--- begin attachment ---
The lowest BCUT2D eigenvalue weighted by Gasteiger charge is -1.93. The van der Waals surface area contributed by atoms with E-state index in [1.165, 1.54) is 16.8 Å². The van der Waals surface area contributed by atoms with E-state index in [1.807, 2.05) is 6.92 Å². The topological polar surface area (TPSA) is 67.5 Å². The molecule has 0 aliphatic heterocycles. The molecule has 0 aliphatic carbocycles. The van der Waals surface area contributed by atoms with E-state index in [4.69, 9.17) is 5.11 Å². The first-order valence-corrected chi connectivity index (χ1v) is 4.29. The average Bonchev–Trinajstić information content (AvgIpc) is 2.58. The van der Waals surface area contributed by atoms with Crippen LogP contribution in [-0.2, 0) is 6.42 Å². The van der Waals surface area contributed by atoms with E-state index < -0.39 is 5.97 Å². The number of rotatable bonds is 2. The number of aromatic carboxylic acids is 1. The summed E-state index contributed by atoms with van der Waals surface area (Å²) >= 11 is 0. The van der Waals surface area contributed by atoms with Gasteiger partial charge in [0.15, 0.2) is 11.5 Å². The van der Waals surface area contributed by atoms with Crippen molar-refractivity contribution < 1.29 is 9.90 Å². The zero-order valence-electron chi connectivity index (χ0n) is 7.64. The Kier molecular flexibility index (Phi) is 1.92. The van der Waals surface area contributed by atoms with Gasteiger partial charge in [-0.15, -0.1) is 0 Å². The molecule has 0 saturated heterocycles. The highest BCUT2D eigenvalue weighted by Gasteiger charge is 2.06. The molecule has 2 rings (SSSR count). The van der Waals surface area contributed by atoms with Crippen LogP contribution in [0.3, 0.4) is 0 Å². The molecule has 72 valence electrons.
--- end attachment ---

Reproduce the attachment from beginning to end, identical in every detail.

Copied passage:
The lowest BCUT2D eigenvalue weighted by Gasteiger charge is -1.93. The van der Waals surface area contributed by atoms with E-state index in [1.165, 1.54) is 16.8 Å². The van der Waals surface area contributed by atoms with E-state index in [1.807, 2.05) is 6.92 Å². The topological polar surface area (TPSA) is 67.5 Å². The molecule has 0 aliphatic heterocycles. The molecule has 0 aliphatic carbocycles. The van der Waals surface area contributed by atoms with E-state index in [4.69, 9.17) is 5.11 Å². The first-order valence-corrected chi connectivity index (χ1v) is 4.29. The average Bonchev–Trinajstić information content (AvgIpc) is 2.58. The van der Waals surface area contributed by atoms with Crippen LogP contribution in [-0.2, 0) is 6.42 Å². The van der Waals surface area contributed by atoms with E-state index < -0.39 is 5.97 Å². The number of rotatable bonds is 2. The number of aromatic carboxylic acids is 1. The summed E-state index contributed by atoms with van der Waals surface area (Å²) >= 11 is 0. The van der Waals surface area contributed by atoms with Gasteiger partial charge in [0.15, 0.2) is 11.5 Å². The van der Waals surface area contributed by atoms with Crippen molar-refractivity contribution < 1.29 is 9.90 Å². The zero-order valence-electron chi connectivity index (χ0n) is 7.64. The Kier molecular flexibility index (Phi) is 1.92. The van der Waals surface area contributed by atoms with Gasteiger partial charge in [-0.15, -0.1) is 0 Å². The molecule has 0 saturated heterocycles. The highest BCUT2D eigenvalue weighted by Gasteiger charge is 2.06. The molecule has 2 rings (SSSR count). The van der Waals surface area contributed by atoms with Crippen LogP contribution in [0.3, 0.4) is 0 Å². The molecule has 72 valence electrons.